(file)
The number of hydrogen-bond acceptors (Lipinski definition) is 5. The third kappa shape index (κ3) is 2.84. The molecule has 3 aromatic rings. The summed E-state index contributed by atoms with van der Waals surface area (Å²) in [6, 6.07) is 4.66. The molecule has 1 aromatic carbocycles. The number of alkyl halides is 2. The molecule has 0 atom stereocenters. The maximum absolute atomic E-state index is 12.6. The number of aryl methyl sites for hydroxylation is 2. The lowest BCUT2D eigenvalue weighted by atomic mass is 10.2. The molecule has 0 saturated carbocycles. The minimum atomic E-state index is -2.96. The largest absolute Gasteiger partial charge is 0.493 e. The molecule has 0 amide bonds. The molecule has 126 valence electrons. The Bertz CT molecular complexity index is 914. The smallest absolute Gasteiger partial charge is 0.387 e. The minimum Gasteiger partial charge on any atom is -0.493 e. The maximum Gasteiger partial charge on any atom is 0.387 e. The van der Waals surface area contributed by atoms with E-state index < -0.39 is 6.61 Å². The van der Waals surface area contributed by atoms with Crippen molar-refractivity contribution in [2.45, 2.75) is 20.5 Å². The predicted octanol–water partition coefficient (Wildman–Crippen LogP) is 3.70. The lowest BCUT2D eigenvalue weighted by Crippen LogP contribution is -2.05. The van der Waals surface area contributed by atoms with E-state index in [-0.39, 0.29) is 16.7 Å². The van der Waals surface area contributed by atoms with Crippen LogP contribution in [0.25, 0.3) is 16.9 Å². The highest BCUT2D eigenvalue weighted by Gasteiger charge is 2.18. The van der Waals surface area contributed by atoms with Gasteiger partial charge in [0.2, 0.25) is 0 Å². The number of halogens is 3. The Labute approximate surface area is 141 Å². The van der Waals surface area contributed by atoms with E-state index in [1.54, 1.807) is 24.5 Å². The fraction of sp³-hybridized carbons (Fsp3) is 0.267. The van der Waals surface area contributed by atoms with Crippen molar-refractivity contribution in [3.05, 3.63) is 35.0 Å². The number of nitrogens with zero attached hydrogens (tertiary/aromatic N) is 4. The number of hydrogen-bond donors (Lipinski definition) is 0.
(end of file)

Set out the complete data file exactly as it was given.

The number of hydrogen-bond acceptors (Lipinski definition) is 5. The third kappa shape index (κ3) is 2.84. The molecule has 3 aromatic rings. The summed E-state index contributed by atoms with van der Waals surface area (Å²) in [6, 6.07) is 4.66. The molecule has 1 aromatic carbocycles. The number of alkyl halides is 2. The molecule has 0 atom stereocenters. The maximum absolute atomic E-state index is 12.6. The number of aryl methyl sites for hydroxylation is 2. The lowest BCUT2D eigenvalue weighted by atomic mass is 10.2. The molecule has 0 saturated carbocycles. The minimum atomic E-state index is -2.96. The largest absolute Gasteiger partial charge is 0.493 e. The molecule has 0 amide bonds. The molecule has 126 valence electrons. The Bertz CT molecular complexity index is 914. The smallest absolute Gasteiger partial charge is 0.387 e. The minimum Gasteiger partial charge on any atom is -0.493 e. The maximum Gasteiger partial charge on any atom is 0.387 e. The van der Waals surface area contributed by atoms with E-state index < -0.39 is 6.61 Å². The van der Waals surface area contributed by atoms with Crippen molar-refractivity contribution in [2.45, 2.75) is 20.5 Å². The predicted octanol–water partition coefficient (Wildman–Crippen LogP) is 3.70. The lowest BCUT2D eigenvalue weighted by Crippen LogP contribution is -2.05. The van der Waals surface area contributed by atoms with E-state index in [-0.39, 0.29) is 16.7 Å². The van der Waals surface area contributed by atoms with Crippen LogP contribution in [0.25, 0.3) is 16.9 Å². The highest BCUT2D eigenvalue weighted by Gasteiger charge is 2.18. The van der Waals surface area contributed by atoms with Gasteiger partial charge in [0.2, 0.25) is 0 Å². The number of halogens is 3. The Labute approximate surface area is 141 Å². The van der Waals surface area contributed by atoms with E-state index in [1.54, 1.807) is 24.5 Å². The fraction of sp³-hybridized carbons (Fsp3) is 0.267. The van der Waals surface area contributed by atoms with Crippen molar-refractivity contribution in [3.05, 3.63) is 35.0 Å². The number of nitrogens with zero attached hydrogens (tertiary/aromatic N) is 4. The number of hydrogen-bond donors (Lipinski definition) is 0.